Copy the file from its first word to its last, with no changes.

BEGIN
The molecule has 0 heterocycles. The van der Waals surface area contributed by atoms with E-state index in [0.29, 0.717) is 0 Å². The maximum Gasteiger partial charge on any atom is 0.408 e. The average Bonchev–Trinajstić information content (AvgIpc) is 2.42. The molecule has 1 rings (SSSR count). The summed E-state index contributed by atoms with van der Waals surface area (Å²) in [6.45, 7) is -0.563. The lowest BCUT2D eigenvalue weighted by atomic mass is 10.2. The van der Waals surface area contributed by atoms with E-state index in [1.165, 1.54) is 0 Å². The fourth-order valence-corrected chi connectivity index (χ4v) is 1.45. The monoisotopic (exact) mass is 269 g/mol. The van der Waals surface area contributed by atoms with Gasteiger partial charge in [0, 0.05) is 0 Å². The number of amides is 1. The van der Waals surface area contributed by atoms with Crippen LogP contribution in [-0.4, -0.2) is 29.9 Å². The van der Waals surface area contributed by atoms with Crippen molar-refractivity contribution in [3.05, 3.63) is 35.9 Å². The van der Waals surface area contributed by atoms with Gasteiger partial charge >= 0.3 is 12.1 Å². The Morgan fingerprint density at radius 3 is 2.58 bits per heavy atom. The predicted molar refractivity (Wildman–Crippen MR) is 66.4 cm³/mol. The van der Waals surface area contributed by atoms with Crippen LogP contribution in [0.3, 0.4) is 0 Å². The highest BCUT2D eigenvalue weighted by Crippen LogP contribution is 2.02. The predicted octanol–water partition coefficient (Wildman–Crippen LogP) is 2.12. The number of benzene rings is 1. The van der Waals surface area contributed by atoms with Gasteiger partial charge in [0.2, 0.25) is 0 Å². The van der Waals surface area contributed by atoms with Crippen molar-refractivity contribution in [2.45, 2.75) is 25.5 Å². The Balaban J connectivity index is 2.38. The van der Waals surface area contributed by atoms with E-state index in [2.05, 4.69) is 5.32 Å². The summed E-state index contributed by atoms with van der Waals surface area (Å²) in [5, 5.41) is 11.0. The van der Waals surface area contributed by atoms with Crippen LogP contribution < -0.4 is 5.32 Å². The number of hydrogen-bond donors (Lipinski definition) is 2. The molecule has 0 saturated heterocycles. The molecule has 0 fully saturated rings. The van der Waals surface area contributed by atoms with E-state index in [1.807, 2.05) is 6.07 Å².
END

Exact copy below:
The molecule has 0 heterocycles. The van der Waals surface area contributed by atoms with E-state index in [0.29, 0.717) is 0 Å². The maximum Gasteiger partial charge on any atom is 0.408 e. The average Bonchev–Trinajstić information content (AvgIpc) is 2.42. The molecule has 1 rings (SSSR count). The summed E-state index contributed by atoms with van der Waals surface area (Å²) in [6.45, 7) is -0.563. The lowest BCUT2D eigenvalue weighted by atomic mass is 10.2. The van der Waals surface area contributed by atoms with E-state index in [1.165, 1.54) is 0 Å². The fourth-order valence-corrected chi connectivity index (χ4v) is 1.45. The monoisotopic (exact) mass is 269 g/mol. The van der Waals surface area contributed by atoms with Gasteiger partial charge in [0, 0.05) is 0 Å². The number of amides is 1. The van der Waals surface area contributed by atoms with Crippen LogP contribution in [-0.4, -0.2) is 29.9 Å². The van der Waals surface area contributed by atoms with Crippen molar-refractivity contribution in [3.05, 3.63) is 35.9 Å². The van der Waals surface area contributed by atoms with Gasteiger partial charge >= 0.3 is 12.1 Å². The Morgan fingerprint density at radius 3 is 2.58 bits per heavy atom. The predicted molar refractivity (Wildman–Crippen MR) is 66.4 cm³/mol. The van der Waals surface area contributed by atoms with Crippen LogP contribution in [0.3, 0.4) is 0 Å². The highest BCUT2D eigenvalue weighted by Crippen LogP contribution is 2.02. The predicted octanol–water partition coefficient (Wildman–Crippen LogP) is 2.12. The number of benzene rings is 1. The van der Waals surface area contributed by atoms with Gasteiger partial charge in [0.2, 0.25) is 0 Å². The van der Waals surface area contributed by atoms with Crippen molar-refractivity contribution in [2.45, 2.75) is 25.5 Å². The Balaban J connectivity index is 2.38. The van der Waals surface area contributed by atoms with E-state index in [2.05, 4.69) is 5.32 Å². The summed E-state index contributed by atoms with van der Waals surface area (Å²) in [5, 5.41) is 11.0. The van der Waals surface area contributed by atoms with Crippen LogP contribution < -0.4 is 5.32 Å². The number of hydrogen-bond donors (Lipinski definition) is 2. The molecule has 0 saturated heterocycles. The molecule has 0 fully saturated rings. The van der Waals surface area contributed by atoms with E-state index in [1.807, 2.05) is 6.07 Å².